All that I have learned during the course was of great help. I have learned how to introduce myself at a job interview, received information about a flight attendant’s life experience, and had the occasion to put into practice possible situations encountered at an interview. We’ve received useful advices based on the performance of each of us and discovered how to structure the CV in order to highlight what’s important. I’ve learned how to build my answers by inserting words that could capture the interviewer’s attention. Lastly, I’ve found out how to be confident about myself and my knowledge. I’ve left the course happy that I had the chance to meet three wonderful persons, part of the How to be cabin crew team, whom I admire for all their passion put in creating this project.
What is your advice for those who are going to attend an interview?
To have faith in their own dream! And patience! No matter how skilled you are, the interviews aren’t at all comfortable. A lot of practice is required: in front of the mirror, in the car, in front of two or three friends. Besides, I think if you put soul in your answers and really believe in your passion for this job, then you took a step forward (leaving your future colleagues behind).
I remember you had a tattoo on the wrist. What happened to it?
You are right. The tattoo was on the right hand’s ring finger. After five sessions of laser tattoo removal, taken in Bucharest, I got it removed completely.
Every day in the uniform I try to make it an experience to remember/unforgettable experience.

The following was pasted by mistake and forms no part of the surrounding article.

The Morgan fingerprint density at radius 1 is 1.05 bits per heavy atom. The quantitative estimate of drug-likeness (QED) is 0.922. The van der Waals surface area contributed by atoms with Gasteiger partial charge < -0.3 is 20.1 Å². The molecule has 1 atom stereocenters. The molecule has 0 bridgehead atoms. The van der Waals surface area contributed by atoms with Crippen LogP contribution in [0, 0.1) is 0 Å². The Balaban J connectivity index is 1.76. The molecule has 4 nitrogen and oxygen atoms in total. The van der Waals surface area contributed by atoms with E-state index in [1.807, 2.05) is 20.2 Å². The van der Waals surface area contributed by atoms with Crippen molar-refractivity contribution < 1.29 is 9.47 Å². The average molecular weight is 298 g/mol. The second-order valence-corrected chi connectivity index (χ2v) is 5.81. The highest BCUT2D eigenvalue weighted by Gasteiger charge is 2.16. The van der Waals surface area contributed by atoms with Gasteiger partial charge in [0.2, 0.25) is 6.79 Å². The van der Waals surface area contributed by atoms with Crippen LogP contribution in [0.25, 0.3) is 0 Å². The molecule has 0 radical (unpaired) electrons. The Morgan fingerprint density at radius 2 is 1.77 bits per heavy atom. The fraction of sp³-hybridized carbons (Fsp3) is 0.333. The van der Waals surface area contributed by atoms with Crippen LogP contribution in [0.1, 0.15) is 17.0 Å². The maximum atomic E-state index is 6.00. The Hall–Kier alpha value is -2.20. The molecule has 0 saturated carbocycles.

One day I made a child happy. During boarding, while I was helping passengers with their luggage, one child took my hand telling me he was knowing the captain. He confirmed captain’s name and told me he was in the same football team as captain’s son. Once the embarkation was completed, while waiting for the flight documents, I announced the captain about that little passenger claiming he was his son’s colleague and knew him. The captain invited the child to the flight deck, explained to him technical details and took a photo together. During the flight, the child stopped me to thank me, telling me how proud he was about the photo. You could see the happiness on his face.
How did relocating to London seem to you?
In spite of the rain that looks romantic to me, I never thought I would wish to live in London. When I found out the name of my base, my best friend told me there would be no other place to better admire the clouds and the rain than London. At the beginning, it was quite hard to find an accommodation, but God brought in my way a great family, with whom I currently live. The environment is very pleasant, I adapted rapidly and I feel safe now. I’ve known people of different cultures from all over the world and I’m glad I have something to learn from everyone. I’ve also met extraordinary people who have heard about Romania, wish to visit it and speak fine words about our country. And, even I find it nice to live in London, my cabin crew bag has a little tricolor ribbon attached to it (idea stolen from another Romanian colleague).
What are your future plans?
In the near future, I would like to attend the required courses in order to become a pilot. The time spent in the air looks like a magical one to me. The sky is the place where I find my answers and from where I get the necessary energy for starting new things. I wish one day I will live in France and work for Air France. I’ve flirted with the idea of practicing this job in conflict areas, but those who care for me want me to be courageous on the ground.